This article is part of our series previewing 2018 local elections.
In the wake of a Nashville police officer shooting and killing Jocques Clemmons, a Black man who was running away, community groups have put a referendum on the November ballot to create an independent board empowered to investigate police misconduct. Clemmons’s mother led the group of activists who submitted the referendum petition to municipal officials.
“The community has been pushing for this for at least 40 years,” Theeda Murphy, an organizer with Community Oversight Nashville, told me. She said Clemmons’s shooting sparked renewed urgency. In July, days before organizers filed their petition, Officer Andrew Delke fatally shot another Black man, Daniel Hambrick, while he was running away. Delke was charged with homicide in September. The officer who shot Clemmons, Joshua Lippert, faced no charges.
The federal Department of Justice investigated Nashville’s broader policing practices in 2017. Its report recommended that the city consider creating an independent oversight board. In 2016, a group of researchers published Driving While Black, a report on police stops in Nashville that documents aggressive tactics and disproportionate targeting of people of color.
The Fraternal Order of Police and the Davidson County Republican Party are mobilized against the proposal; they argue that police officers are already held accountable through internal investigations and external offices like the district attorney. David Briley, Nashville’s Democratic mayor, says that he supports the idea of an oversight board but not this initiative, in part because of insufficient police input. “The current leadership of the police department under Chief Anderson has been extremely resistant to being accountable outside of the police department,” Murphy said.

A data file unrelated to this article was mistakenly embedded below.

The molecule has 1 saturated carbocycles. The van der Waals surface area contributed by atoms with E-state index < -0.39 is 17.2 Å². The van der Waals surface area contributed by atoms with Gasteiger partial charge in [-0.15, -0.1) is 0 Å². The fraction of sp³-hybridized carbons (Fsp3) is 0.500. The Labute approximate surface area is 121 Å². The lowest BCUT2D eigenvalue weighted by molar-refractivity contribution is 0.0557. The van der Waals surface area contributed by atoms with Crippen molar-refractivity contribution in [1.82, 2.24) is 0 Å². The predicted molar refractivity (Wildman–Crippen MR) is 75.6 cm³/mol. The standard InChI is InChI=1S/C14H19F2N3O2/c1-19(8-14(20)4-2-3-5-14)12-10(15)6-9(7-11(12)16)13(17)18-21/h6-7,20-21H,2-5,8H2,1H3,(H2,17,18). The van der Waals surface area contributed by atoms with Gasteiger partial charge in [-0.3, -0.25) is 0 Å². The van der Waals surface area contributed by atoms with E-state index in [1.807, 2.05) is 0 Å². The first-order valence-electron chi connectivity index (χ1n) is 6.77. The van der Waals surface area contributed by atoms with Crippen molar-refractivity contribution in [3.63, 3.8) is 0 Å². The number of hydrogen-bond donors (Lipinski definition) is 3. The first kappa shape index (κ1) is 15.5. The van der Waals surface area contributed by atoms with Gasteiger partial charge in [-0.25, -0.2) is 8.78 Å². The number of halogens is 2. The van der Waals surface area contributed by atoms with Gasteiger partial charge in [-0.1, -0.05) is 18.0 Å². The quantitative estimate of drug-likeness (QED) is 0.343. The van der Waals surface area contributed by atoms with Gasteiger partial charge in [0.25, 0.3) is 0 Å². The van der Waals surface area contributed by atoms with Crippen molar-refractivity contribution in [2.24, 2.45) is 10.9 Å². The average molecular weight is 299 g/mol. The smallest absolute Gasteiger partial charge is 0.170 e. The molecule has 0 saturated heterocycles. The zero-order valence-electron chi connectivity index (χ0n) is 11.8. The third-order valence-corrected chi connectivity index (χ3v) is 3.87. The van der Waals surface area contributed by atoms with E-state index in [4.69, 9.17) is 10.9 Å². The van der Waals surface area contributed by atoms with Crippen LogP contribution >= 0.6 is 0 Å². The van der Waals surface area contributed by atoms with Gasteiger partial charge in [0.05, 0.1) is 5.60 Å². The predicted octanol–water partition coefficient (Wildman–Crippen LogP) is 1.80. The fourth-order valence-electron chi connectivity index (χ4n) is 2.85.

Oversight boards elsewhere differ greatly in terms of what independent power they possess. Nashville’s proposed board would get to conduct a “full and complete and independent investigation, outside the purview of the police department,” Murphy said, because it would have the power to issue subpoenas and thus compel witnesses. This is a power that some boards lack.
There is also variation about what is done with the investigations. “Who is going to be the final entity who is going to be supportive of them, because they will be challenged?” Liana Perez, the director of operations of the National Association for Civilian Oversight of Law Enforcement, told me. Nashville’s would be an advisory board. It would issue recommendations to the police department and the mayor. But “the police department will have to provide a rationale” if “they choose to not follow recommendations,” Murphy said. In addition, the board would get to research issues beyond individual cases and provide policy suggestions to the mayor.
The initiative also provides that four of the board’s 11 members need to live in “economically distressed neighborhoods.” “We wanted to make sure that we went beyond” people who tend to already be represented, Murphy said, and achieved “significant representation from people who are left out.”